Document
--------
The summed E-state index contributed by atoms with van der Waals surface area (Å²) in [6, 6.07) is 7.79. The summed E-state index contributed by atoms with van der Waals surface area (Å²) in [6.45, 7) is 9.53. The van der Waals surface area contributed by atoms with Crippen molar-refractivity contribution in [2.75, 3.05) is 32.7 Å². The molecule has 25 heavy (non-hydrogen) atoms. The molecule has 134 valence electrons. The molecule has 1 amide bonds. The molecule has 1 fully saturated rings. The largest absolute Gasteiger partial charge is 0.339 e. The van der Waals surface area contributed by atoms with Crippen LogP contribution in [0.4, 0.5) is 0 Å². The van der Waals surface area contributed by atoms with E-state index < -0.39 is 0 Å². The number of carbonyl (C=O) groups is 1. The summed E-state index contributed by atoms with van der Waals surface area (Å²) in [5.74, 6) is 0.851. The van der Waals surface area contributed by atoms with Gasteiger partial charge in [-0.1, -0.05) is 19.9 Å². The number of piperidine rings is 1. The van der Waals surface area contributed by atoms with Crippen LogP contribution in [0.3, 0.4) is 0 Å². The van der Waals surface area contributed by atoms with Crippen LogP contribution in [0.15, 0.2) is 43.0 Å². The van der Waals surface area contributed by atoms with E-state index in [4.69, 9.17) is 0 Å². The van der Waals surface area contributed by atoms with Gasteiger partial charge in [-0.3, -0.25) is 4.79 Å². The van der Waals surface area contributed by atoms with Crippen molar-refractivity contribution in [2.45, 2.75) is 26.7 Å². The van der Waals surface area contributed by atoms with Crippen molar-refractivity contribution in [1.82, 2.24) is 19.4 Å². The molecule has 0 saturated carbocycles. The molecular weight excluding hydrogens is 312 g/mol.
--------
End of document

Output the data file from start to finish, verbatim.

The summed E-state index contributed by atoms with van der Waals surface area (Å²) in [6, 6.07) is 7.79. The summed E-state index contributed by atoms with van der Waals surface area (Å²) in [6.45, 7) is 9.53. The van der Waals surface area contributed by atoms with Crippen molar-refractivity contribution in [2.75, 3.05) is 32.7 Å². The molecule has 25 heavy (non-hydrogen) atoms. The molecule has 134 valence electrons. The molecule has 1 amide bonds. The molecule has 1 fully saturated rings. The largest absolute Gasteiger partial charge is 0.339 e. The van der Waals surface area contributed by atoms with Crippen LogP contribution in [0.4, 0.5) is 0 Å². The van der Waals surface area contributed by atoms with E-state index < -0.39 is 0 Å². The number of carbonyl (C=O) groups is 1. The summed E-state index contributed by atoms with van der Waals surface area (Å²) in [5.74, 6) is 0.851. The van der Waals surface area contributed by atoms with Gasteiger partial charge in [-0.1, -0.05) is 19.9 Å². The number of piperidine rings is 1. The van der Waals surface area contributed by atoms with Crippen LogP contribution in [0.3, 0.4) is 0 Å². The van der Waals surface area contributed by atoms with Crippen LogP contribution in [0.15, 0.2) is 43.0 Å². The van der Waals surface area contributed by atoms with E-state index in [4.69, 9.17) is 0 Å². The van der Waals surface area contributed by atoms with Gasteiger partial charge in [-0.3, -0.25) is 4.79 Å². The van der Waals surface area contributed by atoms with Crippen molar-refractivity contribution in [2.45, 2.75) is 26.7 Å². The van der Waals surface area contributed by atoms with Crippen molar-refractivity contribution in [1.82, 2.24) is 19.4 Å². The molecule has 0 saturated carbocycles. The molecular weight excluding hydrogens is 312 g/mol.